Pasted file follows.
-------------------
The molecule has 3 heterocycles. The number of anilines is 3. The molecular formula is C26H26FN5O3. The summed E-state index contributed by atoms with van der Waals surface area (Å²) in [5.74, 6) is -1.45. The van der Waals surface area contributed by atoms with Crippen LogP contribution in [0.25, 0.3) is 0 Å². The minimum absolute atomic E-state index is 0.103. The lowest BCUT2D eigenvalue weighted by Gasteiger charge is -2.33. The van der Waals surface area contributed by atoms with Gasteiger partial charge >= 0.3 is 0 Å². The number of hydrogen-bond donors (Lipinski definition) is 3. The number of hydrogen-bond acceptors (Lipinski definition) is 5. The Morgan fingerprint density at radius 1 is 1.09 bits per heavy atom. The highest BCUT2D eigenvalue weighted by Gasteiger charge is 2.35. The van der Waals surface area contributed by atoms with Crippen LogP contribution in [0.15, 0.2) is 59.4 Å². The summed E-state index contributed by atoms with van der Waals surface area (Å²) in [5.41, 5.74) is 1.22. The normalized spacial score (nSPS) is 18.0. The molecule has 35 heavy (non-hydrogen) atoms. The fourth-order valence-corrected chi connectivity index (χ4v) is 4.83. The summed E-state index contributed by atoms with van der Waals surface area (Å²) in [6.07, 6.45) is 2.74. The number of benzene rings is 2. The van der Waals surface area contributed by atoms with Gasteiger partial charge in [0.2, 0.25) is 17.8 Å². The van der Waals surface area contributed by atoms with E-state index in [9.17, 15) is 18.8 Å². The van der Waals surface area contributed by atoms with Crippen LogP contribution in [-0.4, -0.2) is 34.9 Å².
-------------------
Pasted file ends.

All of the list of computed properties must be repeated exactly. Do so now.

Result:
The molecule has 3 heterocycles. The number of anilines is 3. The molecular formula is C26H26FN5O3. The summed E-state index contributed by atoms with van der Waals surface area (Å²) in [5.74, 6) is -1.45. The van der Waals surface area contributed by atoms with Crippen LogP contribution in [0.25, 0.3) is 0 Å². The minimum absolute atomic E-state index is 0.103. The lowest BCUT2D eigenvalue weighted by Gasteiger charge is -2.33. The van der Waals surface area contributed by atoms with Gasteiger partial charge >= 0.3 is 0 Å². The number of hydrogen-bond donors (Lipinski definition) is 3. The number of hydrogen-bond acceptors (Lipinski definition) is 5. The Morgan fingerprint density at radius 1 is 1.09 bits per heavy atom. The highest BCUT2D eigenvalue weighted by Gasteiger charge is 2.35. The van der Waals surface area contributed by atoms with Crippen LogP contribution in [0.15, 0.2) is 59.4 Å². The summed E-state index contributed by atoms with van der Waals surface area (Å²) in [5.41, 5.74) is 1.22. The normalized spacial score (nSPS) is 18.0. The molecule has 35 heavy (non-hydrogen) atoms. The fourth-order valence-corrected chi connectivity index (χ4v) is 4.83. The summed E-state index contributed by atoms with van der Waals surface area (Å²) in [6.07, 6.45) is 2.74. The number of benzene rings is 2. The van der Waals surface area contributed by atoms with Gasteiger partial charge in [0.2, 0.25) is 17.8 Å². The van der Waals surface area contributed by atoms with E-state index in [9.17, 15) is 18.8 Å². The van der Waals surface area contributed by atoms with Crippen LogP contribution in [-0.4, -0.2) is 34.9 Å².